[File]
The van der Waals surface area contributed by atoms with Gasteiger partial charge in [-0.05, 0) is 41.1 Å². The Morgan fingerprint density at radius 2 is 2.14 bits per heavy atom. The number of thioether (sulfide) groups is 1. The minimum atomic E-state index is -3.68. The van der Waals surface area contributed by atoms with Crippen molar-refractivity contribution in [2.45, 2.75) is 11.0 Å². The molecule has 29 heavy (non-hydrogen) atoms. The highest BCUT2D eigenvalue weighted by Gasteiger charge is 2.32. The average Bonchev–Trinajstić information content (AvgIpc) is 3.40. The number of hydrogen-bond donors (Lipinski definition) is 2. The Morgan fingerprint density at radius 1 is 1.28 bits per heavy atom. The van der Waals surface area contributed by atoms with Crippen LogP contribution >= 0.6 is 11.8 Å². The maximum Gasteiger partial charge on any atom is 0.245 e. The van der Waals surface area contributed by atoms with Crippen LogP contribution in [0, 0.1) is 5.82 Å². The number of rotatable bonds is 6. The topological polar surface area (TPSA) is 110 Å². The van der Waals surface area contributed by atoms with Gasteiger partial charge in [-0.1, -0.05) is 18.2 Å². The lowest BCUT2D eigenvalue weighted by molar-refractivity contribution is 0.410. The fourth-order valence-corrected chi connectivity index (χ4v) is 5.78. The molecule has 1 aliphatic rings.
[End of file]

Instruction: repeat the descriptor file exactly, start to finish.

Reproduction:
The van der Waals surface area contributed by atoms with Gasteiger partial charge in [-0.05, 0) is 41.1 Å². The Morgan fingerprint density at radius 2 is 2.14 bits per heavy atom. The number of thioether (sulfide) groups is 1. The minimum atomic E-state index is -3.68. The van der Waals surface area contributed by atoms with Crippen molar-refractivity contribution in [2.45, 2.75) is 11.0 Å². The molecule has 29 heavy (non-hydrogen) atoms. The highest BCUT2D eigenvalue weighted by Gasteiger charge is 2.32. The average Bonchev–Trinajstić information content (AvgIpc) is 3.40. The number of hydrogen-bond donors (Lipinski definition) is 2. The Morgan fingerprint density at radius 1 is 1.28 bits per heavy atom. The van der Waals surface area contributed by atoms with Crippen LogP contribution >= 0.6 is 11.8 Å². The maximum Gasteiger partial charge on any atom is 0.245 e. The van der Waals surface area contributed by atoms with Crippen LogP contribution in [0, 0.1) is 5.82 Å². The number of rotatable bonds is 6. The topological polar surface area (TPSA) is 110 Å². The van der Waals surface area contributed by atoms with Gasteiger partial charge in [-0.1, -0.05) is 18.2 Å². The lowest BCUT2D eigenvalue weighted by molar-refractivity contribution is 0.410. The fourth-order valence-corrected chi connectivity index (χ4v) is 5.78. The molecule has 1 aliphatic rings.